But this growing popularity will bite back at Korean entertainment companies, if they don't change business practices because rumors are that the French concert sponsors are unhappy with SM and they wouldn't be the first to never host K-pop companies again.

  15. Like The Korean said, I welcome the fact that Korea is making inroads through soft power, no matter the form it takes (although unlike TK I do like me some of the latest K-pop; some good stuff gets unfairly lumped in with the not-so-great). I just hope this rapid-growth popularity doesn't lead to some sort of backlash down the road. The Korean tendency to take things to extremes is never far from my mind whenever I hear positive news out of Korea.

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  17. That Le Monde article was a much deserved put-down of K-Pop.(in the ironic, subtle, uniquely French sense). Quite rightly so. It's nice to know that we can at least rely on the French to be--if not the vanguards of haute culture--at least the guardians of good sense.

    The article rightly describes how these production companies mass produce music as though making products for export, and the tedious recipes they use to replicate group after group of forgettable teenagers.

    Most of all, it mocks the blatant presence of the Korean government in all of this. I'm no advocate of small government, but there really needs to be limits to the government's meddling in Korean industry. This takes it to new heights. This is about the uncoolest thing I could think of, and I'm not sure it will help an industry whose success usually hinges on anti-establishment rebellion or being edgy (can you picture 2MB with Lady Gaga?).

    Most of all, the dominance of the 3 big entertainment companies is reflective of the chaebol-choked South Korean economy as a whole: how can upcoming, raw talent (be it Hongdae's underground grunge bands, or Korea's young entrepreneurs) thrive in such a suffocating environment of patronage?

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  19. in response to hope_springs_eternal

    Everyone's entitled to their opinion and I guess the French newspaper too.

    However let's not forget why the Bieber boy is so huge in US. He got big basically because some big media corporation thought they could make a lot of $$$ off of him by promoting the heck out of him and joining for the ride to the bank.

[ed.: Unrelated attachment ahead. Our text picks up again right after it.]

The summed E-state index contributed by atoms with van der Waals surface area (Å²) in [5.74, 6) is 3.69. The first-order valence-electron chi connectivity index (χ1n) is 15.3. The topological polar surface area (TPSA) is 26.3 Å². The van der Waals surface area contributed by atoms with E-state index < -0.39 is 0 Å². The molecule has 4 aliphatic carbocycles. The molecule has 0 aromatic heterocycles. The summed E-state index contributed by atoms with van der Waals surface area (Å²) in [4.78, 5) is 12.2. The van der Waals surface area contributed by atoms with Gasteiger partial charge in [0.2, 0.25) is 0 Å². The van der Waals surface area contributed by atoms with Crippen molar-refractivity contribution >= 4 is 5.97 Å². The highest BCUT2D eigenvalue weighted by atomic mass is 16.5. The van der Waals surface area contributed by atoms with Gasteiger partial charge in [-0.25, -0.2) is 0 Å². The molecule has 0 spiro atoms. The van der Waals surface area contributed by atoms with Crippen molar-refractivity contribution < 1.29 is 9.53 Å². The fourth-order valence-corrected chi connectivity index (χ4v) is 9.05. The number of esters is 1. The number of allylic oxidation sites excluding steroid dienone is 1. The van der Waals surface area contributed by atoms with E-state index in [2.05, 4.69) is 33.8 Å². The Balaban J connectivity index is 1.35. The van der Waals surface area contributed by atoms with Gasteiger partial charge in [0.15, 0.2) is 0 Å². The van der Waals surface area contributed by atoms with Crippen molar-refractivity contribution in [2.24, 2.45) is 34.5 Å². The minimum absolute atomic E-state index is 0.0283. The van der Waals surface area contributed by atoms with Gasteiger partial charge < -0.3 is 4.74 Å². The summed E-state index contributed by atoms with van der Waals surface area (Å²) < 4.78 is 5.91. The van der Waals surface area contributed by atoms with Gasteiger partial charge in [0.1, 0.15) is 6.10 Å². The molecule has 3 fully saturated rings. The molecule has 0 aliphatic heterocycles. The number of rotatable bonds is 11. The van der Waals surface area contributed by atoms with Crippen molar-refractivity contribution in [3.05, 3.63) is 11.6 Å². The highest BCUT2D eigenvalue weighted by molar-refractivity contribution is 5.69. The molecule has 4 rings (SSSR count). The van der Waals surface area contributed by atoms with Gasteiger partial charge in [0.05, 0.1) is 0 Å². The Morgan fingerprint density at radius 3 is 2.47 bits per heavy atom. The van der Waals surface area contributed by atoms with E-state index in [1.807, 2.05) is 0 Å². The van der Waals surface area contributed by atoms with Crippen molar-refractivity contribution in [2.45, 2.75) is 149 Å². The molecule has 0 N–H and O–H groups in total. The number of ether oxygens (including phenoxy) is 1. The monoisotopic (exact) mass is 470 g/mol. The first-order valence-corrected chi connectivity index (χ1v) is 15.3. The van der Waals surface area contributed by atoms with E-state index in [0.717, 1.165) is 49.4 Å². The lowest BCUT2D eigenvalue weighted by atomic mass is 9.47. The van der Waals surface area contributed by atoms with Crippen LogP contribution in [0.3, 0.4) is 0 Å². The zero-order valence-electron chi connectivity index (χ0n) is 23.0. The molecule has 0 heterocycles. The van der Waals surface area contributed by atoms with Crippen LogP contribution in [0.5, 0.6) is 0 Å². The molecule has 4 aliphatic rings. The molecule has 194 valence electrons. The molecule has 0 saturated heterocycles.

It shows what's happening in SK isn't all that unique.

    And in a strange way US govt is pretty protective of its media companies too. Didn't US congress change trademark/copyright law to protect the icons of Disney, by extending the expiration date of copyright Disney icons?

  20. Europe is in serious need of shiny plastic pop. Labels won't spend money on these kind of groups, not that European people would have the discipline for the amount of work these idols do.
    South Korean producers are very good at the Northern European sound, and there are also some quite good stylists in Korea, etc etc.
    Unless any other government invests a lot in their pop music soon, SK still has a few good years.

  21. Please beware of these kinds of news stories. Much of this has been staged and sponsored by a certain Korean government department at the urging of a certain wealthy Korean citizen. Follow-up "flash mobs" in other countries have also been revealed as staged, though the Korean media will never report on it. This fakery is embarrassing to Korea and I'd hoped someone outside of Korea, with more exposure to events than the ridiculous Korean media, would have been able to be more discerning. :(

    Additionally, there was a ticketing scam with these concerts. They did not, in fact, sell out in 10-15 minutes or even at all. The system was made to sell tickets in blocks; if one ticket from the block was sold, the entire block showed as sold, making the shows appear sold out.

    Make no mistake, the goal of these concerts was not to make money or gain new French fans. They were paid for by the tax dollars of Korean citizens. Objectively, the concerts were failures both financially and were destroyed thoroughly in the French media. The reason for these shows was to raise the image of SM Entertainment within Korea and obtain new investors in the heavily-troubled company (have you seen their recent quarterly reports?). It's worked, too. The Korean media won't shut up about how K-pop has conquered Europe and even Kookmin Bank is advertising for Lee Soo-man, despite his status as a criminal convicted of financial crimes (pardoned, of course, by the LMB administration).